There are various programs out there that let you decompile .NET assemblies which are both commercial and non-commercial. We will be using one that I’ve found which provides the best output and has powerful capabilities such as debugging.


dnSpy is a .NET debugger and assembly editor which lets you modify and decompile assemblies. You can find the latest version via the official GitHub repo.

Unlike other CLI decompilers dnSpy provides us with a nice user interface that mirrors that of Visual Studio.

Lets start with a simple .NET Console Application as example.

The above application will ask you to enter two passphrases. If the expected inputs are correct it will execute the function ProcessRequest() The passphrases for this example are dotnetdecompile and and are checked using a simple CRC32 hash calculation.

For demonstration I’ve compiled the app targeting .NET Core 3.1. The output directory contains various files, the one we are interested in is Sample Application.dll You may be wondering what the exe file is for. This gets generated because the platform targeted in this demo is Windows. This file is just a shim executable that serves the purpose to load our compiled CIL code inside of the DLL binary.


To decompile the compiled application with dnSpy it is as simple as dragging and dropping the file into the Graphical User Interface (GUI). Once loaded you can now begin to explore, analyze and debug the Portable Executable (PE) file that contains our application code. You can see that it automatically generates the correct C# source code with the same variable names and function names intact. There is a dropdown option (IL) which shows you the actual CIL code along with an option to output as Visual Basic if desired. There is other functionality provided as well which includes being able to explore/extract resources. For example, if you have an old legacy application which contains an embedded database resource file that you require because you have lost the source code or repository you can extract and recover that with dnSpy.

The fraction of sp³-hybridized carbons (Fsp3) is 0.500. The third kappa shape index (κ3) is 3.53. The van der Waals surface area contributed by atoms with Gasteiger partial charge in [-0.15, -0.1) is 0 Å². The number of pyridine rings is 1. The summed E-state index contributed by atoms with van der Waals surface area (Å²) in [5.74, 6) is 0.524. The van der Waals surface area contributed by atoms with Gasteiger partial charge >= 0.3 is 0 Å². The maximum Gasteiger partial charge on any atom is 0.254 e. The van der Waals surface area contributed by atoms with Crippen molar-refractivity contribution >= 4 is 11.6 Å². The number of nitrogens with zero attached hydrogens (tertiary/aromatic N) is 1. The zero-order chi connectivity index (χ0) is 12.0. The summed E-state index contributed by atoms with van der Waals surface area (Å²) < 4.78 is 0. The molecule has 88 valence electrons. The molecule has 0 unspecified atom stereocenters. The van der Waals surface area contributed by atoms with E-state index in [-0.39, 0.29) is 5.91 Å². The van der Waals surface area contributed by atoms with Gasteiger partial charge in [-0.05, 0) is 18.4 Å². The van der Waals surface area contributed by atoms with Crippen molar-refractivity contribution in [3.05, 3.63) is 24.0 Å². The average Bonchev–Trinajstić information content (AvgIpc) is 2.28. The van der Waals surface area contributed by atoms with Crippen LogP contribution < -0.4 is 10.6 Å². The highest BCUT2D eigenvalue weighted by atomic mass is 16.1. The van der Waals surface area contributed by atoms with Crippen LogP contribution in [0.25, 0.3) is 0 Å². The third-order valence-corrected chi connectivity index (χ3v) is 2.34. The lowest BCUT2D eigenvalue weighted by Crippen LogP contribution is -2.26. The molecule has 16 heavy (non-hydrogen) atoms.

It’s also worth pointing out that there is a difference in the source code from an optimization point of view. Comparing the two might be useful if you are looking to see what the compiler has done with the code you have written and may in some cases help you write more efficient code.

Our written source code
dnSpy’s generated source code


Firstly the input is captured for passphrase A and B. This is then passed through the check function CheckInputPP(). This function will then calculate the CRC32 hash for the input string comparing it to one of the hardcoded hashes keyAHash,keyBHash.  If the newly calculated passphrase hashes match the stored ones ProcessRequest() will be called to indicate we have passed this check. This is a very basic authentication example but I am sure you could think of more advance scenarios.

Above is a graph view of the application’s control flow along with the IL instructions generated by the compiler.